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Should You Be Tempted To Sell Krynicki Recykling Spólka Akcyjna (WSE:KRC) Because Of Its PE Ratio?

Grace Strickland

Krynicki Recykling Spólka Akcyjna (WSE:KRC) is trading with a trailing P/E of 14.1x, which is higher than the industry average of 13.7x. While this makes KRC appear like a stock to avoid or sell if you own it, you might change your mind after I explain the assumptions behind the P/E ratio. Today, I will break down what the P/E ratio is, how to interpret it and what to watch out for. View our latest analysis for Krynicki Recykling Spólka Akcyjna

Breaking down the Price-Earnings ratio

WSE:KRC PE PEG Gauge Jun 13th 18

The P/E ratio is a popular ratio used in relative valuation since earnings power is a key driver of investment value. By comparing a stock’s price per share to its earnings per share, we are able to see how much investors are paying for each dollar of the company’s earnings.

P/E Calculation for KRC

Price-Earnings Ratio = Price per share ÷ Earnings per share

KRC Price-Earnings Ratio = PLN5.82 ÷ PLN0.412 = 14.1x

On its own, the P/E ratio doesn’t tell you much; however, it becomes extremely useful when you compare it with other similar companies. We want to compare the stock’s P/E ratio to the average of companies that have similar characteristics as KRC, such as size and country of operation. A quick method of creating a peer group is to use companies in the same industry, which is what I will do. At 14.1x, KRC’s P/E is higher than its industry peers (13.7x). This implies that investors are overvaluing each dollar of KRC’s earnings. As such, our analysis shows that KRC represents an over-priced stock.

Assumptions to watch out for

Before you jump to the conclusion that KRC should be banished from your portfolio, it is important to realise that our conclusion rests on two assertions. The first is that our “similar companies” are actually similar to KRC, or else the difference in P/E might be a result of other factors. For example, if you compared higher growth firms with KRC, then its P/E would naturally be lower since investors would reward its peers’ higher growth with a higher price. The second assumption that must hold true is that the stocks we are comparing KRC to are fairly valued by the market. If this does not hold, there is a possibility that KRC’s P/E is lower because our peer group is overvalued by the market.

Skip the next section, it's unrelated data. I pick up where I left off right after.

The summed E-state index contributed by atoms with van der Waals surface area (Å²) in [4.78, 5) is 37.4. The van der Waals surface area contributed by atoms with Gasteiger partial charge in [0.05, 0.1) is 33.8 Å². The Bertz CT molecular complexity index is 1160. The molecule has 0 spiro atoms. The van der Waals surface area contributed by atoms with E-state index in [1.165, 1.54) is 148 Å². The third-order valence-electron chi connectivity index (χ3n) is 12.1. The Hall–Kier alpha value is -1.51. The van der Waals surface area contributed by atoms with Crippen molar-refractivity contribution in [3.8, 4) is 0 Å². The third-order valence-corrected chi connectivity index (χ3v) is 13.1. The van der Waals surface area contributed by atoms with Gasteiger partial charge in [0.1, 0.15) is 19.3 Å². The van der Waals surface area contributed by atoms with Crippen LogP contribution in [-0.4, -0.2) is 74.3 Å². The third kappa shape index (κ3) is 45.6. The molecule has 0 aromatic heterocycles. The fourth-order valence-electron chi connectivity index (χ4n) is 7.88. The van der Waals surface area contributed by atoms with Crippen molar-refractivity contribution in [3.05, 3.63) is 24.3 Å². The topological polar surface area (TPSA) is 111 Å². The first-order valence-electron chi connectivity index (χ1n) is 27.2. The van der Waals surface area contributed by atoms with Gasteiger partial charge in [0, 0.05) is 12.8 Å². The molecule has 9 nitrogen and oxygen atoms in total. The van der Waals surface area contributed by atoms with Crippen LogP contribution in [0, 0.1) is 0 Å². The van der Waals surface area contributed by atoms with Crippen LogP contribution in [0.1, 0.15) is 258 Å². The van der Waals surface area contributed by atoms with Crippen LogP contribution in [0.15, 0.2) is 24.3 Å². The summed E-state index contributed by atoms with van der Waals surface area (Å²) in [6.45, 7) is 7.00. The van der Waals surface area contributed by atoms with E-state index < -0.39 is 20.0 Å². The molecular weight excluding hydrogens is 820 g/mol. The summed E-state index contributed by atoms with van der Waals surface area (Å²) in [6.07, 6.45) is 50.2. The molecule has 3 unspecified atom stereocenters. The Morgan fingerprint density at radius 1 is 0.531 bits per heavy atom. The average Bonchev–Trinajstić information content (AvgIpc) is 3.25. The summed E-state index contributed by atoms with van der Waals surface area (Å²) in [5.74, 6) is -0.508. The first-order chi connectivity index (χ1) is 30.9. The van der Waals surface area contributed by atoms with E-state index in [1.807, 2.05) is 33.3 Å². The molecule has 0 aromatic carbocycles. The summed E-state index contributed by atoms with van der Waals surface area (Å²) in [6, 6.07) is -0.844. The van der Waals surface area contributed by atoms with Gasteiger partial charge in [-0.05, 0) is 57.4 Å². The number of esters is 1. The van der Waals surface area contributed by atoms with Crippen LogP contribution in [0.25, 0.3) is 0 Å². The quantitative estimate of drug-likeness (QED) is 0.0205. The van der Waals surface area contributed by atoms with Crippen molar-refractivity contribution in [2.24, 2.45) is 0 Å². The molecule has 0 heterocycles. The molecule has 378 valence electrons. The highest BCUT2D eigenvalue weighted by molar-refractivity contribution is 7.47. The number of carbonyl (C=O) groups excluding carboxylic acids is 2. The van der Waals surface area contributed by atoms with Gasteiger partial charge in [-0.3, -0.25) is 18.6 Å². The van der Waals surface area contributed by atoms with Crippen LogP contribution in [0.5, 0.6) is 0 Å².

What this means for you:

If your personal research into the stock confirms what the P/E ratio is telling you, it might be a good time to rebalance your portfolio and reduce your holdings in KRC. But keep in mind that the usefulness of relative valuation depends on whether you are comfortable with making the assumptions I mentioned above. Remember that basing your investment decision off one metric alone is certainly not sufficient. There are many things I have not taken into account in this article and the PE ratio is very one-dimensional. If you have not done so already, I urge you to complete your research by taking a look at the following:

  1. Financial Health: Is KRC’s operations financially sustainable? Balance sheets can be hard to analyze, which is why we’ve done it for you. Check out our financial health checks here.
  2. Past Track Record: Has KRC been consistently performing well irrespective of the ups and downs in the market? Go into more detail in the past performance analysis and take a look at the free visual representations of KRC’s historicals for more clarity.
  3. Other High-Performing Stocks: Are there other stocks that provide better prospects with proven track records? Explore our free list of these great stocks here.

To help readers see pass the short term volatility of the financial market, we aim to bring you a long-term focused research analysis purely driven by fundamental data. Note that our analysis does not factor in the latest price sensitive company announcements.

The author is an independent contributor and at the time of publication had no position in the stocks mentioned.